Sacramento City Unified School District plans to slash class sizes in kindergarten through third grade next fall to an average of 24 students, reversing recession-era cuts that boosted the number of children in many classrooms to 30 or more.
Classes in the district now average 29 students at schools with high numbers of low-income students. At other schools, the average can be as high as 32.
Expected to cost about $7.5 million a year for salaries and benefits, the decision brings the district in line with a new state formula that gives districts more money if they reduce their class sizes by 2020. Sacramento City Unified plans to add 75 teachers at 47 schools.
“Aside from it being the right thing to do, it’s really following through on what the state has set as a requirement,” Superintendent Jose Banda said. “It’s really what we believe in. We believe that smaller class sizes are better for kids and better for teachers. That’s the bottom line.”
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Patricia Gentle, whose two children attend H.W. Harkness Elementary in south Sacramento, said her daughter’s kindergarten class has 29 students. “That’s a lot of 5-year-olds,” she said.
“The lower class size will give the teacher more time to spend on each individual,” said Gentle, who works elsewhere in the district as a teaching assistant. “They should have done it along time ago.”
I made a proposal to the district to accelerate class-size reductions this year, and they rejected it. So we’re very pleased that they decided to do it next year.
Nikki Milevsky, president of Sacramento City Teachers Association
Some large school districts in the Sacramento area already have reduced class sizes. Elk Grove Unified School District, for instance, has reached the state’s 2020 target for grades K-3. Davis Joint Unified School District has 24- or 25-student averages at its schools and will be fully compliant by next fall.
All K-3 grades in Rancho Cordova have met the 24-student threshold in the Folsom Cordova Unified School District. Folsom schools are on track to do so, district spokesman Daniel Thigpen said.
San Juan Unified School District is phasing in smaller class sizes over the next few years, to 27 next fall for second grade, for example, and reaching that level for third grade in fall 2017.
It’s not the first time that schools have slashed class sizes. In the early 1990s, class sizes of 30-plus kids were common in lower grades. Then the state spent billions of dollars to help districts cut K-3 class sizes to 20. The move was wildly popular with both parents and teachers.
A state-funded four-year study at the time of the shift showed that students in smaller classes scored two to three percentage points higher on average than those in large classes. Teachers in the small classes also spent less time on discipline and more time working one-on-one with students.
But the study also found that more than a quarter of schools studied took space away from special education, child care, music and arts programs, and computer labs. And more than a fifth had converted library space to classrooms.
When the recession arrived in 2008, it hammered state and school district budgets – and the pendulum swung the other way. Districts laid off teachers and raised class sizes with the blessing of the Legislature.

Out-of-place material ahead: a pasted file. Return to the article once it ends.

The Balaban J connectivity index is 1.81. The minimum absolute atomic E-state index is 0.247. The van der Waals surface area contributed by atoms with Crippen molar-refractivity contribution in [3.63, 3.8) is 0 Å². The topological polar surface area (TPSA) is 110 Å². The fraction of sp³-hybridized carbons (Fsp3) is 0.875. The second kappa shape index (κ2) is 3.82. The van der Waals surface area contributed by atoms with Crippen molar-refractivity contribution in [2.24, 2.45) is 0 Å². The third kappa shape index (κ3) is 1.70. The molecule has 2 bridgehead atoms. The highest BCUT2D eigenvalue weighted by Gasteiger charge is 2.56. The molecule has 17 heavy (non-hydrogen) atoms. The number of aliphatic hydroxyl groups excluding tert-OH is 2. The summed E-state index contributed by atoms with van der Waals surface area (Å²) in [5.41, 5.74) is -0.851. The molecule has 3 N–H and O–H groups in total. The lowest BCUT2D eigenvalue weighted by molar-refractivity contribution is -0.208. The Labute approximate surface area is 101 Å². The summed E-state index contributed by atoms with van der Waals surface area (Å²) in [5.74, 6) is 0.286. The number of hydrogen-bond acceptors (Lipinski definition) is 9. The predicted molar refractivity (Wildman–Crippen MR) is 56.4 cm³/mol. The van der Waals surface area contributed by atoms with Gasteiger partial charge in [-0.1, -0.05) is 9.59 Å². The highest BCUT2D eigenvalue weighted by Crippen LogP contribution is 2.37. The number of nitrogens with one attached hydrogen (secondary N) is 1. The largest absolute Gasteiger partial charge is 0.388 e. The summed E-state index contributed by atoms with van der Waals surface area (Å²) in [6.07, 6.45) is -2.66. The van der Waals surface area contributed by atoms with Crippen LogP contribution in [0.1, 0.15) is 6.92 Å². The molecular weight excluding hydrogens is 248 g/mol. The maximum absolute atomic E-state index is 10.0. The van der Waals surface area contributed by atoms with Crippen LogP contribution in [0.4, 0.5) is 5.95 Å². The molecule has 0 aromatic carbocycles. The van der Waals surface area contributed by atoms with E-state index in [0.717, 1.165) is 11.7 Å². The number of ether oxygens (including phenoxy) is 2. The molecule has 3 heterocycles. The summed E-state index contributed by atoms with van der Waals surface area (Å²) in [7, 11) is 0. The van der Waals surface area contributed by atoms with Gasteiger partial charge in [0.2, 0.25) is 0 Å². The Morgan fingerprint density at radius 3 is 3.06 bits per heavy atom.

In 2013, with the state budget on the mend, Gov. Jerry Brown and legislative leaders struck a deal to boost school funding and encourage districts to lower class sizes again.
Gabe Ross, spokesman for Sacramento City Unified, said some campuses will add portable classrooms next year to accommodate the new classes. Some existing programs may also be relocated on campus. “But we’re not going to sacrifice any programs to make space,” he said.
Nikki Milevsky, president of the Sacramento City Teachers Association, said her group has long advocated smaller class sizes. “I made a proposal to the district to accelerate class-size reductions this year, and they rejected it,” she said. “So we’re very pleased that they decided to do it next year.”
Ross said the district had wanted to reduce the class sizes a year ago, in line with the priority that parents and community members placed on the issue during public meetings on spending.
“There was a strong desire to have done this a year ago,” Ross said. “But after 10 years of decimating cuts as a result of the recession, when we had critical cuts in nurses, counselors, psychologists and assistant principals, we were plugging a lot of holes that were damaging for the educational experience.
“So now, having stopped the bleeding for some of those areas, we’re able to invest in another key priority area.”
Liz Guillen, director of legislative and community affairs for Public Advocates, a civil rights and legal organization, said the reduction needs to be a starting point.
“I’m glad Sacramento City is doing that. I’m surprised it didn’t do it sooner,” Guillen said. She urged parents to make sure the reductions are carried out in their children’s classrooms.
Guillen added that the district ought to reduce class sizes in other grades in the district by using some of the extra state funding it receives for having a high concentration of English learners, low-income students and foster children.
The lower class size will give the teacher more time to spend on each individual. They should have done it along time ago.
Patricia Gentle, parent
Banda, in Chicago to attend a superintendents’ roundtable on social and emotional learning, said the district does have smaller class sizes on its radar for grades four through eight.
Parents and community members “put a high priority on the class-size reduction for grades K-8,” Banda said. He said he wanted to “make sure we follow through on prioritization that we’ve set for ourselves and what our parents and community have told us they’d like to see as a way for us to best serve our students.”